June 2017
Volume 58, Issue 8
Open Access
ARVO Annual Meeting Abstract  |   June 2017
In-vivo human corneal elasticity imaging: a phase sensitive optical coherence elastography method
Author Affiliations & Notes
  • Michael D Twa
    School of Optometry, University of Alabama at Birmingham, Birmingham, Alabama, United States
  • Gongpu Lan
    School of Optometry, University of Alabama at Birmingham, Birmingham, Alabama, United States
  • Manmohan Singh
    Biomedical Engineering, University of Houston, Houston, Texas, United States
  • Kirill Larin
    Biomedical Engineering, University of Houston, Houston, Texas, United States
  • Footnotes
    Commercial Relationships   Michael Twa, None; Gongpu Lan, None; Manmohan Singh, None; Kirill Larin, None
  • Footnotes
    Support  NIH/NEI R01-EY022362, P30EY07551 and P30EY003039
Investigative Ophthalmology & Visual Science June 2017, Vol.58, 4324. doi:
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    • Get Citation

      Michael D Twa, Gongpu Lan, Manmohan Singh, Kirill Larin; In-vivo human corneal elasticity imaging: a phase sensitive optical coherence elastography method. Invest. Ophthalmol. Vis. Sci. 2017;58(8):4324.

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      © ARVO (1962-2015); The Authors (2016-present)

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Abstract

Purpose : Non-invasive high-resolution corneal elasticity assessment is essential for detection and treatment of ocular diseases (e.g. keratoconus, corneal cross-linking, etc.); however, there is no widely accepted standard for in vivo measurements of human corneal elasticity. Because of its high spatio-temporal resolution, phase sensitive optical coherence elastography (PhS-OCE) is an emerging technique that has been previously validated with tissue phantoms, ocular tissues ex vivo, and with animal eyes in situ. Here, we describe a newly developed common-path PhS-OCE imaging method with enhanced phase stability and detection sensitivity, and demonstrate its first use for measurements of sub-micron corneal displacements in human eyes in vivo.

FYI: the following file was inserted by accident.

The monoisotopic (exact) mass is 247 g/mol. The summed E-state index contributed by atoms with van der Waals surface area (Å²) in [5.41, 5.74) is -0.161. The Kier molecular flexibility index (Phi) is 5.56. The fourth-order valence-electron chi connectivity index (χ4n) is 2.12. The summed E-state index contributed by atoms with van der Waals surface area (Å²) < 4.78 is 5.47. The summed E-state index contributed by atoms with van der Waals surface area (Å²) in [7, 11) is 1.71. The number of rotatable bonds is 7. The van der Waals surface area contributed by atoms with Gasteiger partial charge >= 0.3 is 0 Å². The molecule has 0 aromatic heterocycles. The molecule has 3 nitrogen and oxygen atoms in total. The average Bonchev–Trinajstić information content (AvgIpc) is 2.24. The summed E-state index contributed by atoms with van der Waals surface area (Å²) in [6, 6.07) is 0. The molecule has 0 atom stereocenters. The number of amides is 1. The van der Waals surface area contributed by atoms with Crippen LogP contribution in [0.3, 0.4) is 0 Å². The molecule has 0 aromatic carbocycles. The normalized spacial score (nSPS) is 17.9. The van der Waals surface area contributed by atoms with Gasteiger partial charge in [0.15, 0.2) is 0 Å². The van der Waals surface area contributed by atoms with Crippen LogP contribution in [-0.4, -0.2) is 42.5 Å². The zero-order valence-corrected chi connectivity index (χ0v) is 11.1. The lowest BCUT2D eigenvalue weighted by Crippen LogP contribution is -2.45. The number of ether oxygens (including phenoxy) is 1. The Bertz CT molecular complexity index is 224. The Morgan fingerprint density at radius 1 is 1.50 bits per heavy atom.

Methods : Elastography corneal imaging (Fig. 1a) was performed by combining common-path phase-sensitive OCT imaging and low-force micro-air-pulse tissue stimulation to detect sub-micron corneal tissue displacements. Phase stability of this common-path OCT was measured with a mirror. Tissue excitation (150 µm diameter spot, 20-60 Pa) was applied and the resulting dynamic displacements (pointwise, M-mode) were measured at the corneal apex in two healthy subjects.

Results : Displacement sensitivity for this common path PhS-OCE system was determined by the phase stability (SD=0.24 nm). Corneal displacement increased with increasing force as shown in Fig. 1b. The response to stimulation (median ± IQR) was –0.23±0.02μm (20 Pa), –0.42±0.03μm (40 Pa), and –0.62±0.05μm (60 Pa) respectively. The repeatability of displacement measurements (IQR) ranged from ±0.02 to ±0.05μm.

Conclusions : Sub-micron tissue deformations (–0.2 to –0.8μm) were induced, detected and quantified for the human cornea in vivo with high measurement repeatability. These preliminary results demonstrate the potential for common-path PhS-OCE to resolve subtle variations of corneal stiffness in vivo. Elastography imaging has several possible clinical applications for diagnosis, treatment and detection of disease progression.

This is an abstract that was submitted for the 2017 ARVO Annual Meeting, held in Baltimore, MD, May 7-11, 2017.

 

Fig. 1. Common-path PhS-OCE (a) enables in vivo corneal elastography measurement for human subjects (b).

Fig. 1. Common-path PhS-OCE (a) enables in vivo corneal elastography measurement for human subjects (b).

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